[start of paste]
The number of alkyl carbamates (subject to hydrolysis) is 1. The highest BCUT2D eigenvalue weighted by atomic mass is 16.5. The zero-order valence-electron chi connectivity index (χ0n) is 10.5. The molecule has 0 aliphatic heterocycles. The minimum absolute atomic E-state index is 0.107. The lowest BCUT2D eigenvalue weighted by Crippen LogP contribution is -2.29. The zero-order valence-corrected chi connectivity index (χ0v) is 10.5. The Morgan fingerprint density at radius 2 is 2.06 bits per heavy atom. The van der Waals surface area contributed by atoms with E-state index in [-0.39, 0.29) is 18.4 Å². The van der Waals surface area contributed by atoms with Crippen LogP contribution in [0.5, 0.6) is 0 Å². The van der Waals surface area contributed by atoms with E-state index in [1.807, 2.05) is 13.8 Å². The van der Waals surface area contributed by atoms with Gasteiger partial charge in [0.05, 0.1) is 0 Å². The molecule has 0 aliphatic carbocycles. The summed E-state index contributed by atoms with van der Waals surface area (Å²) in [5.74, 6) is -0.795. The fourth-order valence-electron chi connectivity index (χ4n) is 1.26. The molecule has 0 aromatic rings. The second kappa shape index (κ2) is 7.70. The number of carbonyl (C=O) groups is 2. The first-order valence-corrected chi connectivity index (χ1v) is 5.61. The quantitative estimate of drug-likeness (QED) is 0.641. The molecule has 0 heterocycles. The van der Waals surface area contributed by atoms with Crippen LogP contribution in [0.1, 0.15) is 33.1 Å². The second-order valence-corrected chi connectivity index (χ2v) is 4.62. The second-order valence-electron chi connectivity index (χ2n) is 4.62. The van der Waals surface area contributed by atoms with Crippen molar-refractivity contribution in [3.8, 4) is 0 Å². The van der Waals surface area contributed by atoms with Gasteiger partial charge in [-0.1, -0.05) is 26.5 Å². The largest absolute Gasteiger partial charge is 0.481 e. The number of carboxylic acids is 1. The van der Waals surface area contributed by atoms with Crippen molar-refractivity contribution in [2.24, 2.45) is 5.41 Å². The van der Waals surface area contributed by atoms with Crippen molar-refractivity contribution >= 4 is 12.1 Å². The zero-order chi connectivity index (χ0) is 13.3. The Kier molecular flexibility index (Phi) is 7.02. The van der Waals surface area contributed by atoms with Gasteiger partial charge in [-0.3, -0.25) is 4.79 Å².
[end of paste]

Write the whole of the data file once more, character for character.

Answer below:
The number of alkyl carbamates (subject to hydrolysis) is 1. The highest BCUT2D eigenvalue weighted by atomic mass is 16.5. The zero-order valence-electron chi connectivity index (χ0n) is 10.5. The molecule has 0 aliphatic heterocycles. The minimum absolute atomic E-state index is 0.107. The lowest BCUT2D eigenvalue weighted by Crippen LogP contribution is -2.29. The zero-order valence-corrected chi connectivity index (χ0v) is 10.5. The Morgan fingerprint density at radius 2 is 2.06 bits per heavy atom. The van der Waals surface area contributed by atoms with E-state index in [-0.39, 0.29) is 18.4 Å². The van der Waals surface area contributed by atoms with Crippen LogP contribution in [0.5, 0.6) is 0 Å². The van der Waals surface area contributed by atoms with E-state index in [1.807, 2.05) is 13.8 Å². The van der Waals surface area contributed by atoms with Gasteiger partial charge in [0.05, 0.1) is 0 Å². The molecule has 0 aliphatic carbocycles. The summed E-state index contributed by atoms with van der Waals surface area (Å²) in [5.74, 6) is -0.795. The fourth-order valence-electron chi connectivity index (χ4n) is 1.26. The molecule has 0 aromatic rings. The second kappa shape index (κ2) is 7.70. The number of carbonyl (C=O) groups is 2. The first-order valence-corrected chi connectivity index (χ1v) is 5.61. The quantitative estimate of drug-likeness (QED) is 0.641. The molecule has 0 heterocycles. The van der Waals surface area contributed by atoms with Crippen LogP contribution in [0.1, 0.15) is 33.1 Å². The second-order valence-corrected chi connectivity index (χ2v) is 4.62. The second-order valence-electron chi connectivity index (χ2n) is 4.62. The van der Waals surface area contributed by atoms with Crippen molar-refractivity contribution in [3.8, 4) is 0 Å². The van der Waals surface area contributed by atoms with Gasteiger partial charge in [-0.1, -0.05) is 26.5 Å². The largest absolute Gasteiger partial charge is 0.481 e. The number of carboxylic acids is 1. The van der Waals surface area contributed by atoms with Crippen molar-refractivity contribution in [2.24, 2.45) is 5.41 Å². The van der Waals surface area contributed by atoms with Crippen molar-refractivity contribution >= 4 is 12.1 Å². The zero-order chi connectivity index (χ0) is 13.3. The Kier molecular flexibility index (Phi) is 7.02. The van der Waals surface area contributed by atoms with Gasteiger partial charge in [-0.3, -0.25) is 4.79 Å².